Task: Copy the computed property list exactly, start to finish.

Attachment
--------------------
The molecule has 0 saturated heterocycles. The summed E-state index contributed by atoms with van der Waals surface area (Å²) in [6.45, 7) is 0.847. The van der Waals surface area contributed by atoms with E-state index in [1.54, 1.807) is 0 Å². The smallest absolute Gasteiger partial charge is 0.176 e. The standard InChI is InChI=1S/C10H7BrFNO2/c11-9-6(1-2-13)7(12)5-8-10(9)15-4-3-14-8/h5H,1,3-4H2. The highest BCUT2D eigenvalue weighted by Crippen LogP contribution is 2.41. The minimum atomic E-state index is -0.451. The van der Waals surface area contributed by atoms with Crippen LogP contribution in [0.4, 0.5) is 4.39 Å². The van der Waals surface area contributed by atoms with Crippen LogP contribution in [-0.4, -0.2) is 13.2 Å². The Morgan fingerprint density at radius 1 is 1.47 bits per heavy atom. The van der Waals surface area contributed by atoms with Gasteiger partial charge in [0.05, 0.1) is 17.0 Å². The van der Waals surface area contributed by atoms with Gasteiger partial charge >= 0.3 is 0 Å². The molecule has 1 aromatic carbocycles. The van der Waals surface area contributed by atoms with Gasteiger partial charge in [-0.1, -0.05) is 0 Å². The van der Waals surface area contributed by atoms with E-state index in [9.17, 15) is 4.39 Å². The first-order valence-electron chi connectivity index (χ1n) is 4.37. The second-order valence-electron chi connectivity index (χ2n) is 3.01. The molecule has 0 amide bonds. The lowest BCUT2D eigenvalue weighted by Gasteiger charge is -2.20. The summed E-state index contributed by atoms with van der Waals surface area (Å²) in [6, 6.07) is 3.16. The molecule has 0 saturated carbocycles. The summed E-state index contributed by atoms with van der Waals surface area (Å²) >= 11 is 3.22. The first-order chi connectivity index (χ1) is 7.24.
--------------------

The molecule has 0 saturated heterocycles. The summed E-state index contributed by atoms with van der Waals surface area (Å²) in [6.45, 7) is 0.847. The van der Waals surface area contributed by atoms with E-state index in [1.54, 1.807) is 0 Å². The smallest absolute Gasteiger partial charge is 0.176 e. The standard InChI is InChI=1S/C10H7BrFNO2/c11-9-6(1-2-13)7(12)5-8-10(9)15-4-3-14-8/h5H,1,3-4H2. The highest BCUT2D eigenvalue weighted by Crippen LogP contribution is 2.41. The minimum atomic E-state index is -0.451. The van der Waals surface area contributed by atoms with Crippen LogP contribution in [0.4, 0.5) is 4.39 Å². The van der Waals surface area contributed by atoms with Crippen LogP contribution in [-0.4, -0.2) is 13.2 Å². The Morgan fingerprint density at radius 1 is 1.47 bits per heavy atom. The van der Waals surface area contributed by atoms with Gasteiger partial charge in [0.05, 0.1) is 17.0 Å². The van der Waals surface area contributed by atoms with Gasteiger partial charge >= 0.3 is 0 Å². The molecule has 1 aromatic carbocycles. The van der Waals surface area contributed by atoms with Gasteiger partial charge in [-0.1, -0.05) is 0 Å². The van der Waals surface area contributed by atoms with E-state index in [9.17, 15) is 4.39 Å². The first-order valence-electron chi connectivity index (χ1n) is 4.37. The second-order valence-electron chi connectivity index (χ2n) is 3.01. The molecule has 0 amide bonds. The lowest BCUT2D eigenvalue weighted by Gasteiger charge is -2.20. The summed E-state index contributed by atoms with van der Waals surface area (Å²) in [6, 6.07) is 3.16. The molecule has 0 saturated carbocycles. The summed E-state index contributed by atoms with van der Waals surface area (Å²) >= 11 is 3.22. The first-order chi connectivity index (χ1) is 7.24.